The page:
Although you cannot control how the other person responds to you, you can choose how you initiate, continue, and conclude an interaction. Here are the choices you can make to defuse a conflict in any setting:
· You choose to tell the other person that you are having an adverse reaction to the conversation. They choose to let you know that they appreciate your feedback, and the conversation gets back on track.
· You choose to tell the other person that you are having an adverse reaction to the conversation. They choose to get defensive. Instead of getting frustrated, you choose to stay calm and continue to communicate clearly and respectfully.
· When you start to feel frustrated, you choose to give the other person the benefit of the doubt. Perhaps they didn’t realize how they speak to you feels disrespectful or upsetting.
· When the other person chooses to escalate the conflict, you choose to back away from your desire to win and instead seek to understand what is causing their reaction by sharing your observation and asking what has upset them. If they choose to continue to escalate the conflict, you can choose to leave the conversation.
· When the other person chooses to share what has upset them, you choose to take a deep breath, acknowledge their experience, and own your part by taking responsibility for your misstep, even if it was unintentional.
To defuse the conflict, you must acknowledge the other person’s experience and treat them with compassion. Never minimize or disregard it, even if you don’t fully understand it. Otherwise, the conflict cycle might continue endlessly.
To make the best choice, focus on what matters most.
We can always choose to invest in being right, making our point, or winning the argument. We can choose to become the loudest person in the room so everyone hears what we want and need to say. But winning doesn’t matter if you never resolve the conflict. And the conflict will never be resolved if you are focused on winning, because the other person will not hear your message, no matter how important it is to you or how loud or aggressive you become.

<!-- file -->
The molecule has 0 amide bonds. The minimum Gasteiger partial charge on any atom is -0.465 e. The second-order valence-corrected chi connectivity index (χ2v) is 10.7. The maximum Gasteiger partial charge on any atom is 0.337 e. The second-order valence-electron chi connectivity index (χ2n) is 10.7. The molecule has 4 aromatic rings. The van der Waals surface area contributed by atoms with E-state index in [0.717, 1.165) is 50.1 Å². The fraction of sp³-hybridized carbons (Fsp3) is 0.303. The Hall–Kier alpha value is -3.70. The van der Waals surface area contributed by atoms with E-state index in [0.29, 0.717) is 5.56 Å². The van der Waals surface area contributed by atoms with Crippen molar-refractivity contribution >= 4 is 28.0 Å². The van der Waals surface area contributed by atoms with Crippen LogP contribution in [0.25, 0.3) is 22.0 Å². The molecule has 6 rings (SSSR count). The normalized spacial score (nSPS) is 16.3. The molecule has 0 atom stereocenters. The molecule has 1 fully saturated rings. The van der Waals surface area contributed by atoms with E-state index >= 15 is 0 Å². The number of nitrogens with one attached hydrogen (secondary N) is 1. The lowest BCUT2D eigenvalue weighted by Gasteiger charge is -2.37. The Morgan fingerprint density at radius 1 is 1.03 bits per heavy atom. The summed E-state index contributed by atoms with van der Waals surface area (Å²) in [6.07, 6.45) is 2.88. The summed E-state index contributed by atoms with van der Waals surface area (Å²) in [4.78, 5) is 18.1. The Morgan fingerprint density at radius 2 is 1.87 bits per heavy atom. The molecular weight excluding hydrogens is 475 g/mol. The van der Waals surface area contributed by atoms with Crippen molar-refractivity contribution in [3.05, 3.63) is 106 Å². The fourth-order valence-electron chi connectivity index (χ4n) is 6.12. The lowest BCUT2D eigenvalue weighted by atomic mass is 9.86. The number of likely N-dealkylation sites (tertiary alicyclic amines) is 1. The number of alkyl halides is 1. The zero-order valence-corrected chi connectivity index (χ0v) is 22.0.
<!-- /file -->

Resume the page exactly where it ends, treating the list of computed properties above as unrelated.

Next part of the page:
Defusing conflict is only possible when you adopt a relational mindset and shift your focus from yourself and your desire to be right to the relationship and your collective desire to resolve the conflict.
To adopt a relational mindset, you must embrace two core beliefs:
1. The other person’s experience matters. You must care about their feelings and opinions, because a conflict will be resolved only when both individuals feel heard.
2. The bigger picture matters. You must care about something bigger than yourself, whether it’s the relationship, the organization, the team, or your family. The bigger picture must matter more to you than being right. For the sake of that bigger picture, you expand your perspective and move toward resolution.
You will have an entirely different conversation and a much better outcome when you take your ego and personal agenda out of your interactions and bring in self-awareness and healthy, practical, and effective communication tools such as those taught in The Communication Protocol, my online program for the workplace.
We must be able to extend a hand across the aisle and talk to one another about any subject in any setting. That isn’t always easy. But when you are equipped with effective communication tools and understand how to resolve conflicts, it becomes a lot easier to shift your mindset, respond relationally, and get the conversation back on track when it goes off the rails.
Compromise verses Collaborate
At Mystery Shopper Services we take the collaboration approach with our clients. We like to work in a business partnership atmosphere and that is best achieved by having both parties contribute to the success of a project. To collaborate one needs to contribute verses compromise both parties need to give up something. Taking this approach has helped grow our business in the mystery shopping market but also with social media tracking, reputation management, internal audits and market studies just to name a few. We’d like the opportunity to collaborate on your next project. Give us a call.
BY DEBRA ROBERTS AND CARL PHILLIPS